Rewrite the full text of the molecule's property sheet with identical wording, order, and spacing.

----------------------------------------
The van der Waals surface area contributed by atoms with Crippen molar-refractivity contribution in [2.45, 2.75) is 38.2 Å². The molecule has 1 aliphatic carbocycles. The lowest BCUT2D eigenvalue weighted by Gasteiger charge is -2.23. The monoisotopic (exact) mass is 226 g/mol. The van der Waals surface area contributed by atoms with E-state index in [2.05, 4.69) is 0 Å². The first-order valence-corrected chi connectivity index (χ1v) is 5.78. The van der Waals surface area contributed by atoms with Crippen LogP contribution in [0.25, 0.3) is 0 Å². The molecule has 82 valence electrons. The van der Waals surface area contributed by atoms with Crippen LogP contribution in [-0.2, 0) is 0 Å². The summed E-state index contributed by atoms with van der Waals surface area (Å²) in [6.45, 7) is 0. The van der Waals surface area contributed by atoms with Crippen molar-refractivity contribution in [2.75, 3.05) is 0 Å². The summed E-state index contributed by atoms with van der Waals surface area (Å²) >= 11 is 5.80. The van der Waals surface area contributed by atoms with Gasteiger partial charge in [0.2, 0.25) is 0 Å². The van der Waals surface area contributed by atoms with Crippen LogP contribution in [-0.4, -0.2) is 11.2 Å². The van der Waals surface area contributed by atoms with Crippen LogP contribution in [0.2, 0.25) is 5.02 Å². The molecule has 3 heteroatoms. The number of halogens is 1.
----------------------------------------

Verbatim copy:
The van der Waals surface area contributed by atoms with Crippen molar-refractivity contribution in [2.45, 2.75) is 38.2 Å². The molecule has 1 aliphatic carbocycles. The lowest BCUT2D eigenvalue weighted by Gasteiger charge is -2.23. The monoisotopic (exact) mass is 226 g/mol. The van der Waals surface area contributed by atoms with E-state index in [2.05, 4.69) is 0 Å². The first-order valence-corrected chi connectivity index (χ1v) is 5.78. The van der Waals surface area contributed by atoms with Crippen LogP contribution in [0.25, 0.3) is 0 Å². The molecule has 82 valence electrons. The van der Waals surface area contributed by atoms with Crippen LogP contribution in [-0.2, 0) is 0 Å². The summed E-state index contributed by atoms with van der Waals surface area (Å²) in [6.45, 7) is 0. The van der Waals surface area contributed by atoms with Crippen molar-refractivity contribution in [2.75, 3.05) is 0 Å². The summed E-state index contributed by atoms with van der Waals surface area (Å²) >= 11 is 5.80. The van der Waals surface area contributed by atoms with Gasteiger partial charge in [0.2, 0.25) is 0 Å². The van der Waals surface area contributed by atoms with Crippen LogP contribution in [-0.4, -0.2) is 11.2 Å². The van der Waals surface area contributed by atoms with Crippen LogP contribution in [0.2, 0.25) is 5.02 Å². The molecule has 3 heteroatoms. The number of halogens is 1.